THE last few days have seen a tawdry demonstration of the depths to which mainstream media and social media can sink for the sake of political point-scoring. It began with a story that was less news and more scandal-mongering, and which should never have seen the light of day. That in turn was met with even more scurrilous trolling on Twitter targeting the journalist concerned. The personal lives of politicians, male or female, should not be fodder for the media when the information has no significant bearing on politicians’ public lives. It is especially reprehensible when women are maligned in the process. Similarly, private individuals have a reasonable expectation that they will not be subjected on social media to smear campaigns targeting their families.
Notwithstanding the many principled individuals who call out the most egregious excesses in an effort to maintain some degree of civility on the forum, social media is too often a free-for-all cesspit for proxy battles. The anonymity afforded by Twitter often further sharpens the skirmishes. In such an environment, social media can even set the agenda, and push mainstream media and politicians into raising their decibel levels — which inevitably leads to a lowering in the quality of content. Public discourse has noticeably coarsened in the last few years: political parties, intelligence agencies and their trolls have shown little restraint in maligning the other side, and some media personalities have played along — much to the detriment of their professed vocation. If what has transpired over the last few days is any indication of the quality of debate that will be on display in the run-up to the general election, we are in for a season of unseemly mudslinging. However, it is high time that Pakistani media as a whole adopted a more mature approach instead of using their platform to settle scores and further personal agendas. Journalists must abide by the ethics of their profession; that is what distinguishes real journalism from that of the jaundiced kind.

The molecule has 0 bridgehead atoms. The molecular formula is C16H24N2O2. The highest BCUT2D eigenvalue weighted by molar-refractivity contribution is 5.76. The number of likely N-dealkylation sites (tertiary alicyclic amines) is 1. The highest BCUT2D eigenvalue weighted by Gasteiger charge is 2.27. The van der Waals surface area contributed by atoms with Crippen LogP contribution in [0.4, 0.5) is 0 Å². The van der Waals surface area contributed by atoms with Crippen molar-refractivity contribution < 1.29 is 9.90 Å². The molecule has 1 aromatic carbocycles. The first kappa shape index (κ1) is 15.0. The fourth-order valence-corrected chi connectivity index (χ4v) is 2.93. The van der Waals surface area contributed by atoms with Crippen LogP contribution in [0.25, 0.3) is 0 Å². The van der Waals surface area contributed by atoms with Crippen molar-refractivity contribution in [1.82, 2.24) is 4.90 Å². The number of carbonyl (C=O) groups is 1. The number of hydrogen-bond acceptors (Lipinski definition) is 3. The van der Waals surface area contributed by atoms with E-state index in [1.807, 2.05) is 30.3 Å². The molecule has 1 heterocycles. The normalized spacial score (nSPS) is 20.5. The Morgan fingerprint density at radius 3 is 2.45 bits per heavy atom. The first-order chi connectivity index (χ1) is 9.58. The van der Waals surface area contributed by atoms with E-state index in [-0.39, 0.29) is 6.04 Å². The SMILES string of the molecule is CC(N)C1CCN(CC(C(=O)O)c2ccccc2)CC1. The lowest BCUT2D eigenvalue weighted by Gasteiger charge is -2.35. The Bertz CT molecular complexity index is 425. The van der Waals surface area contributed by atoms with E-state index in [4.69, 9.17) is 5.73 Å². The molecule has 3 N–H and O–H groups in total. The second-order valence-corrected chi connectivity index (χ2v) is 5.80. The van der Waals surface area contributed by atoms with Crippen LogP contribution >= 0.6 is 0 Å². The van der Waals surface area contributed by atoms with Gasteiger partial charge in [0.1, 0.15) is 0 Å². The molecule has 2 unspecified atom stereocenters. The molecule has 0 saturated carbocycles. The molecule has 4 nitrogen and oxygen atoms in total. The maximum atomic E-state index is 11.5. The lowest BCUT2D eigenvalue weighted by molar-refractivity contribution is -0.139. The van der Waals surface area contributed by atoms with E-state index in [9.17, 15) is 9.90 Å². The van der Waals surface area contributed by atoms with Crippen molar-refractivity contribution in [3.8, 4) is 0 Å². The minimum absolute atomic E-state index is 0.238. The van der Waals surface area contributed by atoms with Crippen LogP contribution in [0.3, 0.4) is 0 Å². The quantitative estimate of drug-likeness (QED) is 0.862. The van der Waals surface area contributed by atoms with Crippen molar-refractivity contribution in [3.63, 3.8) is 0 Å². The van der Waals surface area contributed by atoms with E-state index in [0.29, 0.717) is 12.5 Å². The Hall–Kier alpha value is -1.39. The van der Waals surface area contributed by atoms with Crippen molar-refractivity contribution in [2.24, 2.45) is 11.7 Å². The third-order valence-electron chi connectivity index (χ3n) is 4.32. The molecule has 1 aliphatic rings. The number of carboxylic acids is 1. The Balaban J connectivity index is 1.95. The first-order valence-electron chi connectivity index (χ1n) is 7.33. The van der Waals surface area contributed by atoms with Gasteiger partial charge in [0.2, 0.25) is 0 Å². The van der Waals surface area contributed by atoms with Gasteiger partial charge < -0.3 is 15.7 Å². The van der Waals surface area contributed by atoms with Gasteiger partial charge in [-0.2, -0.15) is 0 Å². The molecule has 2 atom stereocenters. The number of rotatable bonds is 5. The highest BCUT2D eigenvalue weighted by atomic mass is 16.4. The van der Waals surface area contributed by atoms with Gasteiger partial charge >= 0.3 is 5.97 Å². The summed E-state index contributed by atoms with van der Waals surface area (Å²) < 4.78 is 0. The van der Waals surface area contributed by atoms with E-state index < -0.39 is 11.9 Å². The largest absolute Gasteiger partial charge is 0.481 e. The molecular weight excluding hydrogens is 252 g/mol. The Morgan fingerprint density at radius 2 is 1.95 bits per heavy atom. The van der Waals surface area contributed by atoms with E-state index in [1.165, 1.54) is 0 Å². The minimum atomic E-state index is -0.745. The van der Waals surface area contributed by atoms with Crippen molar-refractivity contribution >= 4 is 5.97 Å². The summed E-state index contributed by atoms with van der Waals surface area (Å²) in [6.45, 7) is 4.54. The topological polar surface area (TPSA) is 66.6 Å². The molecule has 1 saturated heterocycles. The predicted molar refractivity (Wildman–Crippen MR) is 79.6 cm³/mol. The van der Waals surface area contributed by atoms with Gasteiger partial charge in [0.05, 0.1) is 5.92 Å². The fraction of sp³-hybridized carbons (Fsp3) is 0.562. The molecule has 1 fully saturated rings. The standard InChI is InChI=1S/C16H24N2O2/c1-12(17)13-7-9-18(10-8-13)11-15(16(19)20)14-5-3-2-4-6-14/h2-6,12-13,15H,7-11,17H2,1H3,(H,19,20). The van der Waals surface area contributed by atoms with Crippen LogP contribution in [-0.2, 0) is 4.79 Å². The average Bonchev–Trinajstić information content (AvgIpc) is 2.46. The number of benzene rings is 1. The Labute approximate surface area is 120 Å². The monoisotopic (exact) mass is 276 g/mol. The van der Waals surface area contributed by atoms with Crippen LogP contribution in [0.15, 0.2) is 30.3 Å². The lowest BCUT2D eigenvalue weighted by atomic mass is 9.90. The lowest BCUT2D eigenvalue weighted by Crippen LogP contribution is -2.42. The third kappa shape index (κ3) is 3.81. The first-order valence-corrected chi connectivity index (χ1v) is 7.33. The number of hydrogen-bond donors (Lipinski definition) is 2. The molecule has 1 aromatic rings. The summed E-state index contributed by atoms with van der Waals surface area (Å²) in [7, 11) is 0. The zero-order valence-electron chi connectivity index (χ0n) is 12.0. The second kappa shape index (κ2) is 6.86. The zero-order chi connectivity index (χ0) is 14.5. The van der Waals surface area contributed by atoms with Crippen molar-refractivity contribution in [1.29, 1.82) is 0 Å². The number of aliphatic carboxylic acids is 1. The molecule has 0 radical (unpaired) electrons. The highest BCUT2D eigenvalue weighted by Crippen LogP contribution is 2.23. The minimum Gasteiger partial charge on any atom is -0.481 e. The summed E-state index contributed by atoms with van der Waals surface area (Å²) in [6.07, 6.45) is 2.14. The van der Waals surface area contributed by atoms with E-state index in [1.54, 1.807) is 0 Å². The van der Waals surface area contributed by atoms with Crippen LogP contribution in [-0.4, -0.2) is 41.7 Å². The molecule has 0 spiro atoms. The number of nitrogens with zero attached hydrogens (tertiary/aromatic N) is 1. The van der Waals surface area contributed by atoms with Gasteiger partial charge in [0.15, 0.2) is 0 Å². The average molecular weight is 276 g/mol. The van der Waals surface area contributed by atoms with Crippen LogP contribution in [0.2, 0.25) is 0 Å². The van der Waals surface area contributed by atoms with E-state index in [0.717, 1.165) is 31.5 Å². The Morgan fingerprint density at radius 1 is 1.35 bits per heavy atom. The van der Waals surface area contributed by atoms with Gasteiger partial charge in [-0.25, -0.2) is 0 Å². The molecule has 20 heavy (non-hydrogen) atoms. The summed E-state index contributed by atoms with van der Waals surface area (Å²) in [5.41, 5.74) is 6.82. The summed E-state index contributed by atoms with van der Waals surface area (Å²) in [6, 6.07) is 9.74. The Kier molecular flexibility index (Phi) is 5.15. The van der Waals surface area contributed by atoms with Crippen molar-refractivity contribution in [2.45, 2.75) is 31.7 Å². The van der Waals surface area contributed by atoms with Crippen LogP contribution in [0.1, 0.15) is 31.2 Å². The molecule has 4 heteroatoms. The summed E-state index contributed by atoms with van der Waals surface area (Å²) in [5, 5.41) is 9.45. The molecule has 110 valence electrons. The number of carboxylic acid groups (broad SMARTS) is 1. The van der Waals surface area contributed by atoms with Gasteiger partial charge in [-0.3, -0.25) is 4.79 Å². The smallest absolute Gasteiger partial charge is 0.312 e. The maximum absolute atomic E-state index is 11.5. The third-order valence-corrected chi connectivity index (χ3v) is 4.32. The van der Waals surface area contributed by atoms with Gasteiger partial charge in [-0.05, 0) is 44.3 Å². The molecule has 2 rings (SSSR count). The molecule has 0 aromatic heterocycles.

Published in Dawn, March 8th, 2018